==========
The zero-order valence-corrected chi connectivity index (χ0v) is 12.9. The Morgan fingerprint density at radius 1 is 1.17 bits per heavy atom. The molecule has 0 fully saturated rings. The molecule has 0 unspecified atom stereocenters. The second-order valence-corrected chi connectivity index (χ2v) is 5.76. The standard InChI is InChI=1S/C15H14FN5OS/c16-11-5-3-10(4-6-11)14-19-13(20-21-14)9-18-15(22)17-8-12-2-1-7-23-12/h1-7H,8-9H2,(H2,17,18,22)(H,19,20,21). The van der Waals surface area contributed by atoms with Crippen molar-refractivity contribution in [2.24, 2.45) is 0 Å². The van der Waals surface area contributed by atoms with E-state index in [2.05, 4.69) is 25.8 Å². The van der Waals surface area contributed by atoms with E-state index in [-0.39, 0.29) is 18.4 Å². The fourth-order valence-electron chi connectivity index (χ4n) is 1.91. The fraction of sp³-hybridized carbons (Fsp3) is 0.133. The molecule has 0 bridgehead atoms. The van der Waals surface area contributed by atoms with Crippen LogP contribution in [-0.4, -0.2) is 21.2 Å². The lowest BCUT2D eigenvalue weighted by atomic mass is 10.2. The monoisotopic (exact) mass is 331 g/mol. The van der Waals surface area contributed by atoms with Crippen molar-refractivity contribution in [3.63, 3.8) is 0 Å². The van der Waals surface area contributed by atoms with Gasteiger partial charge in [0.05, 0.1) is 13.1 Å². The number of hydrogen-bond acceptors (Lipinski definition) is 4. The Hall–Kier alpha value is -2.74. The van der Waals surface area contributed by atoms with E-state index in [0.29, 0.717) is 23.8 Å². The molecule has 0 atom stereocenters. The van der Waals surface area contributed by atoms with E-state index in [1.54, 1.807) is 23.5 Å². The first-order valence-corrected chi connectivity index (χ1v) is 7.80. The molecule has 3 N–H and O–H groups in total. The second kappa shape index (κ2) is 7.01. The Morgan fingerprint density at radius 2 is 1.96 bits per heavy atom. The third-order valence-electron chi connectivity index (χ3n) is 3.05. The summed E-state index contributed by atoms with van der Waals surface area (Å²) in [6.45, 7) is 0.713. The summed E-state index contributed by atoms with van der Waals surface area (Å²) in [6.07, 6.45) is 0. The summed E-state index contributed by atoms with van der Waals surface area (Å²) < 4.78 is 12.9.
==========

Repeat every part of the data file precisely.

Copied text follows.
The zero-order valence-corrected chi connectivity index (χ0v) is 12.9. The Morgan fingerprint density at radius 1 is 1.17 bits per heavy atom. The molecule has 0 fully saturated rings. The molecule has 0 unspecified atom stereocenters. The second-order valence-corrected chi connectivity index (χ2v) is 5.76. The standard InChI is InChI=1S/C15H14FN5OS/c16-11-5-3-10(4-6-11)14-19-13(20-21-14)9-18-15(22)17-8-12-2-1-7-23-12/h1-7H,8-9H2,(H2,17,18,22)(H,19,20,21). The van der Waals surface area contributed by atoms with Crippen molar-refractivity contribution in [2.24, 2.45) is 0 Å². The van der Waals surface area contributed by atoms with E-state index in [2.05, 4.69) is 25.8 Å². The van der Waals surface area contributed by atoms with E-state index in [-0.39, 0.29) is 18.4 Å². The fourth-order valence-electron chi connectivity index (χ4n) is 1.91. The fraction of sp³-hybridized carbons (Fsp3) is 0.133. The molecule has 0 bridgehead atoms. The van der Waals surface area contributed by atoms with Crippen LogP contribution in [-0.4, -0.2) is 21.2 Å². The lowest BCUT2D eigenvalue weighted by atomic mass is 10.2. The monoisotopic (exact) mass is 331 g/mol. The van der Waals surface area contributed by atoms with Crippen molar-refractivity contribution in [3.63, 3.8) is 0 Å². The van der Waals surface area contributed by atoms with Gasteiger partial charge in [0.05, 0.1) is 13.1 Å². The number of hydrogen-bond acceptors (Lipinski definition) is 4. The Hall–Kier alpha value is -2.74. The van der Waals surface area contributed by atoms with E-state index in [0.29, 0.717) is 23.8 Å². The molecule has 0 atom stereocenters. The van der Waals surface area contributed by atoms with E-state index in [1.54, 1.807) is 23.5 Å². The first-order valence-corrected chi connectivity index (χ1v) is 7.80. The molecule has 3 N–H and O–H groups in total. The second kappa shape index (κ2) is 7.01. The Morgan fingerprint density at radius 2 is 1.96 bits per heavy atom. The third-order valence-electron chi connectivity index (χ3n) is 3.05. The summed E-state index contributed by atoms with van der Waals surface area (Å²) in [6.45, 7) is 0.713. The summed E-state index contributed by atoms with van der Waals surface area (Å²) in [6.07, 6.45) is 0. The summed E-state index contributed by atoms with van der Waals surface area (Å²) < 4.78 is 12.9.